Each year, the first Monday in May is recognized as “Melanoma Monday,” as May is Skin Cancer Awareness Month. This national day of observance was established by the American Academy of Dermatology (AAD) to bring about awareness of this deadly type of skin cancer. This is largely due to the organization’s reports that melanoma rates in the United States have been rising rapidly over the past 30 years — doubling from 1982 to 2011.
According to the American Cancer Society (ACC), melanoma is defined as a type of skin cancer that develops when melanocytes (the cells that give the skin its tan or brown color) start to grow out of control. While melanoma is much less common than some other types of skin cancers, it is dangerous because this type is more likely to spread to other parts of the body if not caught and treated early.
As in the case with other cancers, this early treatment can be pivotal in increasing a patient’s survival rate. The ACC states the five-year survival rate for people whose melanoma is detected and treated before it spreads to the lymph nodes is 92%. For this reason, everyone, including seniors and aging adults, should make a habit of taking precautions to protect against skin damage and melanoma. To provide helpful insight, the ACC recommends people take the following preventative measures:
- Seek Shade: The ACC recommends that those individuals who expect to be outside for a period of time should try to find a shaded area to remain under. Ultimately, seeking shade means to avoid direct exposure to ultraviolet rays (UV). This is also true in the case of direct exposure from tanning beds and sunlamps — which should also be avoided.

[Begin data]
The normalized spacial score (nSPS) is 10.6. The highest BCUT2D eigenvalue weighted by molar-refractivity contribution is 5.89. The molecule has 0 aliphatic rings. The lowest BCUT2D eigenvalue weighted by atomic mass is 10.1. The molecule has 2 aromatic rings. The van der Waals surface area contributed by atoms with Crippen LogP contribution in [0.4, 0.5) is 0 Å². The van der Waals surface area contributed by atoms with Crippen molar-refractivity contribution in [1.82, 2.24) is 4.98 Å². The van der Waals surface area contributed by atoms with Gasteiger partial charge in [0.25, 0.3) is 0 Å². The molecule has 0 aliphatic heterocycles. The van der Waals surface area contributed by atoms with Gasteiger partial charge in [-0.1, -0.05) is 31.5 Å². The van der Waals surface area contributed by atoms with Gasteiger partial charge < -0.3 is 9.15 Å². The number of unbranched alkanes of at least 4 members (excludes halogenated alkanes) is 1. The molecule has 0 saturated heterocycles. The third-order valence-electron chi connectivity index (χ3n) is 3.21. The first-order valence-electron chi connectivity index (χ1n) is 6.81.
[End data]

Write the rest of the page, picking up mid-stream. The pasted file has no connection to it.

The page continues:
- “Slip! Slop! Slap! … and Wrap”: This catchphrase is designed to help people remember four key steps they can take when shade is not an option. This includes slipping on a shirt, slopping on sunscreen, slapping on a hat and wrapping on sunglasses. Not only does this phrase help to protect skin from UV rays, but it also protects a person’s eyes.
- Avoid a Weakened Immune System If Possible: Less commonly known, the ACC reports that having a weakened immune system can increase a person’s risk of getting melanoma and other types of skin cancer. While a weakened immune system can result from certain known infections (such as HIV and AIDS), it can also be caused by medication designed to suppress the immune system. For example, patients who have undergone an organ transplant may be required to take these medications. While in most cases the benefit of taking these medications will outweigh the risk, there still remains a small risk.
Knowing this information, remember that although the summer is approaching with warm weather days, everyone must recognize the importance of skin care when venturing out into the sun. Limiting exposure to UV rays can have great benefits when it comes to maintaining health and avoiding cancerous outcomes. Next time you or a loved one head outside, make sure to protect yourself with sunscreen or sun protection accessories.